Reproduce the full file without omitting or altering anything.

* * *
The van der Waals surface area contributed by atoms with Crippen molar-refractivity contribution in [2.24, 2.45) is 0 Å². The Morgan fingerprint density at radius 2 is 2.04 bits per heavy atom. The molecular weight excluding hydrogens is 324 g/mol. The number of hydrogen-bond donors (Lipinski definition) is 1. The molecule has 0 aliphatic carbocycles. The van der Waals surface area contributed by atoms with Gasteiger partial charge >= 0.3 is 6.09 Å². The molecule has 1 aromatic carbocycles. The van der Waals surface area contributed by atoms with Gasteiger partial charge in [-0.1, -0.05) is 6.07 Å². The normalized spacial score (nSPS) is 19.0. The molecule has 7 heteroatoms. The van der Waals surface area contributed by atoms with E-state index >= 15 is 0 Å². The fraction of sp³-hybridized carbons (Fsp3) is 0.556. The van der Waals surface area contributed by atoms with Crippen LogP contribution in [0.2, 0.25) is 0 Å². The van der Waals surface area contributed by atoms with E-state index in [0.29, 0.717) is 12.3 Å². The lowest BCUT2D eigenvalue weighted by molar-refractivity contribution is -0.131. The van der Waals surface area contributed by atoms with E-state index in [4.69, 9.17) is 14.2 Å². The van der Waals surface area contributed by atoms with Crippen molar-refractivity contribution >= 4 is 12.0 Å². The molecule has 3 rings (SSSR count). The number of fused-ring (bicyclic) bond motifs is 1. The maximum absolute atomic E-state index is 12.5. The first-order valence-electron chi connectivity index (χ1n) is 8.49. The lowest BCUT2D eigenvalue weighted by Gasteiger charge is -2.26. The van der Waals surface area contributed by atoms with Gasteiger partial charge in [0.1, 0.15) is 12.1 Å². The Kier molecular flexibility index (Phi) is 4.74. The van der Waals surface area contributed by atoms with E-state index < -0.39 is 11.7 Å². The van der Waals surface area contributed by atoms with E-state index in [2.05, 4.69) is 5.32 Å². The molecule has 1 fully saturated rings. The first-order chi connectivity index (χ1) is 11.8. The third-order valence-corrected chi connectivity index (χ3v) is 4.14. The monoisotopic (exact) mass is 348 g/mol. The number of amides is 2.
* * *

The van der Waals surface area contributed by atoms with Crippen molar-refractivity contribution in [2.24, 2.45) is 0 Å². The Morgan fingerprint density at radius 2 is 2.04 bits per heavy atom. The molecular weight excluding hydrogens is 324 g/mol. The number of hydrogen-bond donors (Lipinski definition) is 1. The molecule has 0 aliphatic carbocycles. The van der Waals surface area contributed by atoms with Gasteiger partial charge >= 0.3 is 6.09 Å². The molecule has 1 aromatic carbocycles. The van der Waals surface area contributed by atoms with Gasteiger partial charge in [-0.1, -0.05) is 6.07 Å². The normalized spacial score (nSPS) is 19.0. The molecule has 7 heteroatoms. The van der Waals surface area contributed by atoms with E-state index >= 15 is 0 Å². The fraction of sp³-hybridized carbons (Fsp3) is 0.556. The van der Waals surface area contributed by atoms with Crippen LogP contribution in [0.2, 0.25) is 0 Å². The van der Waals surface area contributed by atoms with E-state index in [0.29, 0.717) is 12.3 Å². The lowest BCUT2D eigenvalue weighted by molar-refractivity contribution is -0.131. The van der Waals surface area contributed by atoms with E-state index in [4.69, 9.17) is 14.2 Å². The van der Waals surface area contributed by atoms with Crippen molar-refractivity contribution >= 4 is 12.0 Å². The molecule has 3 rings (SSSR count). The number of fused-ring (bicyclic) bond motifs is 1. The maximum absolute atomic E-state index is 12.5. The first-order valence-electron chi connectivity index (χ1n) is 8.49. The lowest BCUT2D eigenvalue weighted by Gasteiger charge is -2.26. The van der Waals surface area contributed by atoms with Gasteiger partial charge in [0.1, 0.15) is 12.1 Å². The Kier molecular flexibility index (Phi) is 4.74. The van der Waals surface area contributed by atoms with E-state index < -0.39 is 11.7 Å². The van der Waals surface area contributed by atoms with E-state index in [2.05, 4.69) is 5.32 Å². The molecule has 1 fully saturated rings. The first-order chi connectivity index (χ1) is 11.8. The third-order valence-corrected chi connectivity index (χ3v) is 4.14. The monoisotopic (exact) mass is 348 g/mol. The number of amides is 2.